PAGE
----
Congress Already Working To Dismantle ObamaCare's Medicare Cost-Control Board


For years, Congress has failed to control the rising cost of Medicare. In 1998, legislators tied the program's physician reimbursement rates to a formula known as the sustainable growth rate (SGR). But as soon as formula called for reimbursement cuts, Congress passed an override and has continued to do so every year since on a more or less bipartisan basis. It wasn't the mechanism that failed. It was Congress.

ObamaCare's authors decided to give Medicare spending containment another go. They created the Independent Payment Advisory Board (IPAB), a 15-member panel of health bureaucrats charged with keeping total Medicare spending at or below certain targets. The idea was to take Medicare's cost-control decisions out of the hands of politicians who have proven unwilling to make cuts.

Darth Vader not yet nominated to IPAB.

Here's the problem: Ultimately, as with SGR, Congress still has control of IPAB—its existence and the details of its authority and operations. As former Congressional Budget Office director Doug Holtz-Eakin told me months before the health care overhaul passed, there's no reason to believe that Congress will behave any differently this time around: "The surrendered their budget authority to a formula [SGR], but they took it right back."

And sure enough, even IPAB is still years away from being operation, it looks like legislators from both parties in the House are already working to take back the spending power they gave away. From Politico:

One of the key provisions in President Barack Obama's health care reform law — his preferred method for getting Medicare costs under control — is facing a groundswell of opposition from unexpected corners.

Several House Democrats have signed on to support a bill to repeal the Independent Payment Advisory Board, a panel created by the law that is supposed to help control rising costs in Medicare. The National Committee to Preserve Social Security and Medicare, a prominent supporter of the law, is now actively lobbying for its repeal, too.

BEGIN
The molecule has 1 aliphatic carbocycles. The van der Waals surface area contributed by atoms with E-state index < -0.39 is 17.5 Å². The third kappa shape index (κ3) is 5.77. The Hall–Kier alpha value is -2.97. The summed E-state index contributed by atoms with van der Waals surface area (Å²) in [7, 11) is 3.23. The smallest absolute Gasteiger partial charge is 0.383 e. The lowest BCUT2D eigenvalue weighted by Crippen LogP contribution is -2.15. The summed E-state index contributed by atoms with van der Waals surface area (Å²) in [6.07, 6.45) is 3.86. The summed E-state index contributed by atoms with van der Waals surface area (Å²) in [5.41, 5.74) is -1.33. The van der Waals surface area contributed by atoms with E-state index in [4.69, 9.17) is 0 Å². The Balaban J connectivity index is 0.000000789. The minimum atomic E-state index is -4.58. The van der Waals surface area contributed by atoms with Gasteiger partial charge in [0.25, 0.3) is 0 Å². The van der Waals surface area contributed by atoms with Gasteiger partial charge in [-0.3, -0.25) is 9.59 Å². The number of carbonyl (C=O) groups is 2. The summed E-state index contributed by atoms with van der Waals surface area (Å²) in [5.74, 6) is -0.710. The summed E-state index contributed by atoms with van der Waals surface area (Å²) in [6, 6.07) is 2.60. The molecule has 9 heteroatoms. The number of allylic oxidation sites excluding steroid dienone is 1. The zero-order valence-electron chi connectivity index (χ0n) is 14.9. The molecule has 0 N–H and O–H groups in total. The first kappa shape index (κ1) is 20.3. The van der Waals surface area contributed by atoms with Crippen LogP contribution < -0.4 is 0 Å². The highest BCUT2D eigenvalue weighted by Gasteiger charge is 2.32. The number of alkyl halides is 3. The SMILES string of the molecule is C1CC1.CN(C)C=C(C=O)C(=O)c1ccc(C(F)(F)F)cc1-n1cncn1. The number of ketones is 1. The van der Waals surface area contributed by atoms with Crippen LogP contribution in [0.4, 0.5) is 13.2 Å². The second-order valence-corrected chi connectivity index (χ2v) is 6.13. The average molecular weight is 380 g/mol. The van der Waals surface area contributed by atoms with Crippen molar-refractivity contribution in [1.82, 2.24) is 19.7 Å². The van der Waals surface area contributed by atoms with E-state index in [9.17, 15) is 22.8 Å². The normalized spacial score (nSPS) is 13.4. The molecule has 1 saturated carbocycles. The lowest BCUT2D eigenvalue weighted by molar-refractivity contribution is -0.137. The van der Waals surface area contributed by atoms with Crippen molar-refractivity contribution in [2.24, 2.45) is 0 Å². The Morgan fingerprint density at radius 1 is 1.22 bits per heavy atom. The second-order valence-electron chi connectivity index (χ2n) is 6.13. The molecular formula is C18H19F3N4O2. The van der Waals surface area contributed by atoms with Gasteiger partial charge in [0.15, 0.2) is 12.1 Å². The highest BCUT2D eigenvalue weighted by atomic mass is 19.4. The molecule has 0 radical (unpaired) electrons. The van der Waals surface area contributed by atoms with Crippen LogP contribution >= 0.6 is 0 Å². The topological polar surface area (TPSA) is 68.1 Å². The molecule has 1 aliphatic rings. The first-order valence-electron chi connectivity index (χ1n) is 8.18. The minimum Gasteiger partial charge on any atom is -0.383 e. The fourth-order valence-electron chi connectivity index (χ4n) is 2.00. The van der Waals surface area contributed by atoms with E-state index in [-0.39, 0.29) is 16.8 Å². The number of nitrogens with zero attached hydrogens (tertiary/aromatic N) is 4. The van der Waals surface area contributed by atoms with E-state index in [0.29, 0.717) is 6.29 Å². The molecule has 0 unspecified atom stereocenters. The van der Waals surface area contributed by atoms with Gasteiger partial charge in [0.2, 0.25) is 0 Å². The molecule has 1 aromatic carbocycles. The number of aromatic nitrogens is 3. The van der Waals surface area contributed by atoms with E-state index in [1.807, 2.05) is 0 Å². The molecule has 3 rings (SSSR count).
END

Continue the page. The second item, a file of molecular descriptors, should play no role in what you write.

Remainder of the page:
The opposition puts some Democrats and a prominent advocacy group on the same side as House Budget Chairman Paul Ryan (R-Wis.) standing against Obama. Ryan has called IPAB a rationing board. The president, for his part, answered Ryan's budget by proposing an even stronger version of the board than the health reform law created.

For more than a year, the National Committee and other supporters of the reform law who didn't like the IPAB were willing to put up with it for the greater good of the law. But in recent weeks, that support has waned.

I have argued in the past that within the less-than-ideal confines of a single-payer system like Medicare, bureaucratic cost-control, however problematic it may be, is probably preferable to no cost control at all. But the problem with the bureaucratic approach is that it relies on an awful lot of willpower from politicians: The bureaucrats can't do much if Congress won't let them.

Naturally, Obama's debt-reduction proposal relies on expanding IPAB's power and toughening its cost-reduction targets. Good luck with that!